“I got my pride.”
Joel Sherman has an interesting piece about Derek Jeter’s looming contract talks and the Hall of Fame shortstop’s pride:
Even his most loyal supporters — and [former manager, Joe] Torre was as loyal to Jeter as anyone — recognized a position change might be necessary. There had been some sentiment to make Jeter the successor to Bernie Williams in center before Johnny Damon came aboard in 2006. And by the time the 2007 season ended, the issue could not be ignored any more.
So Cashman took Jeter to dinner in Manhattan and told the Yankees captain that his side-to-side actions must improve. Jeter has an outsized athletic arrogance. He believes in himself completely, which allows him to deftly block out criticism and negativity. This trait enables him to thrive in the cauldron, but also prevents him from seeing personal shortcomings the way others perceive them. Still, to his credit, he agreed to try a new way.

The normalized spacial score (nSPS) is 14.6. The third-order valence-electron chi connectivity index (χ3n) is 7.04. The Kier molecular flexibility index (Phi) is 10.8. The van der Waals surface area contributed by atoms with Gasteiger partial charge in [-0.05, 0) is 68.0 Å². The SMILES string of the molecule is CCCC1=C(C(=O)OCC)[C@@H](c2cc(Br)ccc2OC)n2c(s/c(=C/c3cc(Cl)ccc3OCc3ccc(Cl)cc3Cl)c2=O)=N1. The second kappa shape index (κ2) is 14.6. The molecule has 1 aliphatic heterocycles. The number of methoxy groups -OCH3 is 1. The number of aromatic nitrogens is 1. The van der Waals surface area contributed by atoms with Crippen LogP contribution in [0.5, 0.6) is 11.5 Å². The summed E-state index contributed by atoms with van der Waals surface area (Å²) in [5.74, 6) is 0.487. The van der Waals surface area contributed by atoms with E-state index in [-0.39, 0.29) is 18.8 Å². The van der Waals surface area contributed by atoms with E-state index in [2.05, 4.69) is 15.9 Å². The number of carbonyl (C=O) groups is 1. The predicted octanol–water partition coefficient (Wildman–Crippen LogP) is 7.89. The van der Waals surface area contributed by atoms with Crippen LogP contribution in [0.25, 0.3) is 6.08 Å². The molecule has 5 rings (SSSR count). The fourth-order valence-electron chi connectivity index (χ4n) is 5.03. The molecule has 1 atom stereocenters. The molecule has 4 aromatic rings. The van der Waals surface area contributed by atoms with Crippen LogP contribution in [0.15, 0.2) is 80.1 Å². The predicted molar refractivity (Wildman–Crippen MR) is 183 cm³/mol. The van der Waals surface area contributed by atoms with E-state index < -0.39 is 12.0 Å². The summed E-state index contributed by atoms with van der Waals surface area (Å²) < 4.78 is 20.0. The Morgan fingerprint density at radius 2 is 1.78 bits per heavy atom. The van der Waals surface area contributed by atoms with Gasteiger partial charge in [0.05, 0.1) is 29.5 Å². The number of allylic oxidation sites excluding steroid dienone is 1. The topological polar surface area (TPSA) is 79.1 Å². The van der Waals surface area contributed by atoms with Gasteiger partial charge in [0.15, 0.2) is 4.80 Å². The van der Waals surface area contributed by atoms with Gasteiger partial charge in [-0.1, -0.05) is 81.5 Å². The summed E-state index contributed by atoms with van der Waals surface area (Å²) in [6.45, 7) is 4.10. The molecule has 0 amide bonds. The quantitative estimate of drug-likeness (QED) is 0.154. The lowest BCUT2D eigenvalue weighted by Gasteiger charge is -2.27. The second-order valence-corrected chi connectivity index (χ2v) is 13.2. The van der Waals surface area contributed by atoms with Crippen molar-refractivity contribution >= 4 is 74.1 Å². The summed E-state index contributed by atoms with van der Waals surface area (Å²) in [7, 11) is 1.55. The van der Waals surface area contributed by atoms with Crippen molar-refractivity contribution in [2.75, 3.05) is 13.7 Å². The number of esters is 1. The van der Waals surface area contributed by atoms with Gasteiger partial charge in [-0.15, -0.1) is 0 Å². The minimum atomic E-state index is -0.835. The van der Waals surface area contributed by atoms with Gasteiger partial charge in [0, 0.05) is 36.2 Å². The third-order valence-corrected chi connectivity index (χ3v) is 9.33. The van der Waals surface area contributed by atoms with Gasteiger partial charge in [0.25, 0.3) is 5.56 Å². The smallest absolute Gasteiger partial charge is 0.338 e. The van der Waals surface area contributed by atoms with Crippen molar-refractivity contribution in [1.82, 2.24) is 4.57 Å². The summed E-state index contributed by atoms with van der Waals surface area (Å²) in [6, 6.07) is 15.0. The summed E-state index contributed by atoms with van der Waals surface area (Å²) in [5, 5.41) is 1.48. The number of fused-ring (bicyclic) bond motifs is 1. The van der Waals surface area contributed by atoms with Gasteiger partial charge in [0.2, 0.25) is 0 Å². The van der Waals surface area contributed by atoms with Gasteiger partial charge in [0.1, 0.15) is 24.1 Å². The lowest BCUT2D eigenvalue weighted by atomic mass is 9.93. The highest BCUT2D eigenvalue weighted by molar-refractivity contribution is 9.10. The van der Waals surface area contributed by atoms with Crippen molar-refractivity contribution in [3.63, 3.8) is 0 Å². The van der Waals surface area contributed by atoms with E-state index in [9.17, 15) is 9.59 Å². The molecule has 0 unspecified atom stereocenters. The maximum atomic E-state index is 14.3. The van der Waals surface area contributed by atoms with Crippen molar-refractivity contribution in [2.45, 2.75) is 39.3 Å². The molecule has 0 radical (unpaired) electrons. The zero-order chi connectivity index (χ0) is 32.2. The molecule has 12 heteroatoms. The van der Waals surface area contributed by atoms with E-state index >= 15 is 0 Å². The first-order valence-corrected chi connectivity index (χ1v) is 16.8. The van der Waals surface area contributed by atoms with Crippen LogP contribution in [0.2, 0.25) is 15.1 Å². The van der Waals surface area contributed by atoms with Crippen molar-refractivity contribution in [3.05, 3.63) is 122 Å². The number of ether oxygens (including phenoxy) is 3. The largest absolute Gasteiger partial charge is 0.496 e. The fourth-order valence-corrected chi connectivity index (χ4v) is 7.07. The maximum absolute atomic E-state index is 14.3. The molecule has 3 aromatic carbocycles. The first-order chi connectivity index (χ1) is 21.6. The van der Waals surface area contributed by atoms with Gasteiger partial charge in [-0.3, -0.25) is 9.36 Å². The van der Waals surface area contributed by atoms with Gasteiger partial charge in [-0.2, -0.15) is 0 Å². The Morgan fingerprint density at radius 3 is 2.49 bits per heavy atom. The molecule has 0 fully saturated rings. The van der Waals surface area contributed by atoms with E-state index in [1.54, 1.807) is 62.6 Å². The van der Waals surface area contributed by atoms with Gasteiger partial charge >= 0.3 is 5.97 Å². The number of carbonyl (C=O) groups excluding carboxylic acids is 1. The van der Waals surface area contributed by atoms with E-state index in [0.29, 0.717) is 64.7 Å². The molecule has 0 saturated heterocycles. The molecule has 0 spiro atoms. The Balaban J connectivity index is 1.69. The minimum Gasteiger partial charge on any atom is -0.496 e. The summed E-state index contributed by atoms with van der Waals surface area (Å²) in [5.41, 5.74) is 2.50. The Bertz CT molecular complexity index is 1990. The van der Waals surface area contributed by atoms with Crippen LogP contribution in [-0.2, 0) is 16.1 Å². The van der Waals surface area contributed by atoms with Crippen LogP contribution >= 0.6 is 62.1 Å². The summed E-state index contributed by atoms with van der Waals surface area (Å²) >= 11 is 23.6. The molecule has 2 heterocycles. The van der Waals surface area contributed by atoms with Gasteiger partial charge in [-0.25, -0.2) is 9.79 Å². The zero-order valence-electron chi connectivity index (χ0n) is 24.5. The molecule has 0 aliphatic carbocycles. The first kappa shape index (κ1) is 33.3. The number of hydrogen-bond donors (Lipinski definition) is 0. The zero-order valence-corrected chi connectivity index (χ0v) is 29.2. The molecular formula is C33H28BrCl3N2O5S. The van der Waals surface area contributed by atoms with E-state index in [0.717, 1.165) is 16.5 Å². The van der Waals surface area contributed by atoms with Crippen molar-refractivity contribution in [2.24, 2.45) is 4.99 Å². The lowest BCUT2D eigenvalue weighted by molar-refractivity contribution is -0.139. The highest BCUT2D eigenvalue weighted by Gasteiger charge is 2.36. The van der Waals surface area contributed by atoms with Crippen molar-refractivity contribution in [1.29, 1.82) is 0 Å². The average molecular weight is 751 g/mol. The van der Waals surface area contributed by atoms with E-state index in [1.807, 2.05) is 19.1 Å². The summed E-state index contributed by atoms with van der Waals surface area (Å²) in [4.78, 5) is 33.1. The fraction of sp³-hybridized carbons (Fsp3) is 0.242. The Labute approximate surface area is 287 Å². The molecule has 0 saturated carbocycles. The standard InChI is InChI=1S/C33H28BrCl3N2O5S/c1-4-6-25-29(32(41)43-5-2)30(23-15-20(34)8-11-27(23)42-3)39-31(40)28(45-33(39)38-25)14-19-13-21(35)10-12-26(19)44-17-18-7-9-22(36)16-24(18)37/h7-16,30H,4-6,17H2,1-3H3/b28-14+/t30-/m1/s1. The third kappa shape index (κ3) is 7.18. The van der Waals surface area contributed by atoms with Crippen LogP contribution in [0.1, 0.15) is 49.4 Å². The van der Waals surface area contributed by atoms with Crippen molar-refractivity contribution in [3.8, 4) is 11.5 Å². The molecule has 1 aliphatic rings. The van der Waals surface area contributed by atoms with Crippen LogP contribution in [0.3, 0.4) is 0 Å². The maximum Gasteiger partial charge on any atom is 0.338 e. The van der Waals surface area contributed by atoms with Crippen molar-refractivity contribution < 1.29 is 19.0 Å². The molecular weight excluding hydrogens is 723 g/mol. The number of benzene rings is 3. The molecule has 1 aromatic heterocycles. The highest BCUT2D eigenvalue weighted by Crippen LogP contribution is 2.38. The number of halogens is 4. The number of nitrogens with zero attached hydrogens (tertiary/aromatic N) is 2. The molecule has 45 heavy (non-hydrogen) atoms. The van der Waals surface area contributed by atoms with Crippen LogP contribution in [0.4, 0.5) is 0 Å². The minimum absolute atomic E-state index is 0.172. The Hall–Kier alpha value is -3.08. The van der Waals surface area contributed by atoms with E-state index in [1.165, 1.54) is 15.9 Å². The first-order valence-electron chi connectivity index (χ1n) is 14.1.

With the Yankees paying the bills, Jeter enlisted Jason Riley, the director of performance at the Athletes Compound in Tampa. Riley formulated a plan to increase Jeter’s first-step quickness, particularly in fielding grounders to his left. Power lifting was diminished, agility — especially in the hips — was empha – sized , weight was lost. The results came slowly at first in 2008 and in a wave last year when Jeter had one of his finest defensive seasons.
“The player Derek is, he took to it and said, ‘Watch, I will prove you wrong,’ ” Cashman said.
There is no telling how Jeter’s career will play out from here. It could get ugly, as it does for so many of the great ones. One thing is sure: He’ll sign a big contract with the Yankees after this season. Jeter is more than a star, after all. He’s a Legend.